Under the tenure of bankruptcy trustee Martin Shugrue, EA began to rebuild itself and slowly get back to about a third of its former size. The Iraqi invasion of Kuwait in August 1990 drove Jet-A prices through the roof, and kept travelers at home. EA, already on the ropes, could only hold out so long.
The long hard road for Eastern came to an end, as they ceased all operations in January, 1991.
Had Bryan not forced EA's hand back in 1986, they would likely still be around today. Why? Denver-based Frontier Airlines was on the market a year or so later, and was also snapped up by Texas Air. If EA was a viable, stand-alone entity at that time, they could have purchased Frontier and established the Western U.S. presence they'd always needed.
My only hope is that Charlie Bryan is spending the rest of his days digging through dumpsters behind KFC, going, "Ooh! There's one with meat on it!!"
"In this present crisis, government is not the solution to our problem - government IS the problem." - Ronald Reagan
FlyCMH From United States of America, joined Jul 1999, 2302 posts, RR: 10
Reply 4, posted (12 years 6 days 19 hours ago) and read 8909 times:
I still retain very fond memories of the once-proud airline known as Eastern. As a child, they were my favorite carrier. Seeing one of their gleaming silver DC-9's or 727's with the double blue-toned cheatlines and the stylized eagle at Port Columbus was always a thrill for me.
I flew on Eastern for the first time in 1985, when going to visit family in Puerto Rico for Christmas. We were routed from CMH to PIT, with continuing service to MIA, and then connecting to our final leg on to SJU. Given I was only a child, I still remember boarding that 727-200 early in the morning while it was still dark, and noticing that both the captain and first officer were adorning Santa caps. After take-off, I remember seeing the most brilliant sunrise I have ever seen from an airplane. Sadly, I can't remember the aircraft type we flew on from MIA to SJU, but I'm guessing that it was an L-1011. Our return trip took us from SJU to ATL, and connecting to our final leg to CMH. My guess is that we flew on another L-1011 from SJU to ATL, however I do remember the ATL-CMH leg being on a DC-9.
I remember back in 1991, seeing an article in Newsweek Magazine concerning the shut down of Eastern's operations, and seeing a photo of rows of their aircraft parked in ATL, awaiting their fate. I remember being deeply saddened by their closure, and wishing that I could have flown on Eastern one last time.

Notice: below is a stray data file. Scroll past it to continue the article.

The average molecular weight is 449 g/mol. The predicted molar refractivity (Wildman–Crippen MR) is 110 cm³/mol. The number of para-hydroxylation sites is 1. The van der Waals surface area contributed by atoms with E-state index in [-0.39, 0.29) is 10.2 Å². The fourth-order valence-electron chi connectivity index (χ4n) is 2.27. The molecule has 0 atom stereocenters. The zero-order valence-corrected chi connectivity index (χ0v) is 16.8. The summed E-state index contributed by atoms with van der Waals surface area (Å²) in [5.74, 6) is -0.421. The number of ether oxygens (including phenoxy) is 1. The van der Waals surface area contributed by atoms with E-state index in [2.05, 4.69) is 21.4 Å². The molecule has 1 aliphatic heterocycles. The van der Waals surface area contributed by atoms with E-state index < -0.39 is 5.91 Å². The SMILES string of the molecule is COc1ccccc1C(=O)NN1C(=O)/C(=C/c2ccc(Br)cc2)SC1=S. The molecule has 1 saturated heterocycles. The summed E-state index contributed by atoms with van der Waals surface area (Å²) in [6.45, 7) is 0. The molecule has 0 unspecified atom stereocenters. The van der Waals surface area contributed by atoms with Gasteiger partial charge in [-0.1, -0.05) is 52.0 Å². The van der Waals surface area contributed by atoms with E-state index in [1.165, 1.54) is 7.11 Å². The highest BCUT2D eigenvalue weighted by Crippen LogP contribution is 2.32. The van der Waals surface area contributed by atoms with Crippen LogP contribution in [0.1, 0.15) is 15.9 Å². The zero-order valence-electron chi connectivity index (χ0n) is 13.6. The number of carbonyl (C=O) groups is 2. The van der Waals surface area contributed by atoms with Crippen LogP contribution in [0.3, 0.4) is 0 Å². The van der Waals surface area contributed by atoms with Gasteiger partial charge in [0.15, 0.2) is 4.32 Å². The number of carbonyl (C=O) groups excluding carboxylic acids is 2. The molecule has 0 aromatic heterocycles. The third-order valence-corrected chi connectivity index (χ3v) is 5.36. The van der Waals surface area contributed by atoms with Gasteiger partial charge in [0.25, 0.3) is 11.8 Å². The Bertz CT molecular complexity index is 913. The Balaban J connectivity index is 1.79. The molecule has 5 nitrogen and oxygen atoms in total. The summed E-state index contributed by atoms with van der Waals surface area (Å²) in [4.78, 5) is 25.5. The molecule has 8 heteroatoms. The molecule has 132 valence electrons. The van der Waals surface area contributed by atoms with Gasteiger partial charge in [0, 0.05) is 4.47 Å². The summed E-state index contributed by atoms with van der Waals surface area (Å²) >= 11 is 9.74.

Greg From United Kingdom, joined May 2005, 0 posts, RR: 0
Reply 5, posted (12 years 6 days 19 hours ago) and read 8883 times:
They had possibly some of the worst customer service I've ever experienced.
Although I feel sorry for the thousands that lost thier jobs--I'm not particularly sorry they are gone. Atlanta is better served by Delta and AirTran. Miami is holding its own quite well with American.
Flydeltasjets From United States of America, joined Sep 2001, 210 posts, RR: 0
Reply 6, posted (12 years 6 days 18 hours ago) and read 8854 times:
Your take on the situation at EAL is simplistic, incorrect, and incomplete. Mgt, both Borman and later Lorenzo, must shoulder the vast majority of the blame. After all, they had a better route structure than Delta, were bigger than Delta, flew virtually the same planes as Delta, and their employees made much less than Delta's. So why did Delta kick their butt? One word: Management.
You blame CB, and I agree that he was unreasonable at times, but you only tell half the story. CB and Borman got into a showdown not over wage concessions, but over control over the company. CB agreed to give concessions, but would only do so if Borman stepped down. Borman, while he might have been a good astronaut, was a LOUSY businessman, who had no business being in the position of CEO of a lemonade stand. He was slowly destroying the company, and everyone knew it except the BOD who the egotist Borman filled with his buddies and "yes" men. CB refused to give more money to have Borman pi$$ it away, as he had been doing for years. Borman, not Bryan, was too stubborn to give in, so, in his infinite wisdom, he sold the company to lorenzo.
lorenzo then decided to break every union on EAL's property. The first to come up was the IAM, who agreed to take concessions. However, that was not enough for lorenzo. He WANTED a strike, so he could impose his own contract like he did at CAL. He knew it, the IAM knew it, and the NMB knew it, which is why they would not release them for so long (years). The IAM didn't want to strike, which is why they faught getting released to a cooling off period for so long, and why they petitioned bush for a PEB (which he denied, even after congress petitioned him to declare one). The IAM finally was forced into a strike because lorenzo would not negotiate, and wanted to impose a draconian contract. The pilots knew that the same thing was going to happen to them when their contract expired, so decided that they had no choice in the matter. It was going to be a case of strike now with the IAM, or strike later without them. They were between a rock and a hard place.
I think that evidence of how horrible the mgt at EAL was comes in the fact that lornenzo was prohibited from ever getting involved in the industry again, and borman, unlike vitually every airline CEO I can think of, was never again courted to run an airline.
If anyone is interested in more detail, I suggest the book "Grounded." I don't know the author, but it can be found on Amazon.
P.S. Great pictures. I miss seeing the "Great Silver Fleet"
AFa340-300E From France, joined May 1999, 2084 posts, RR: 26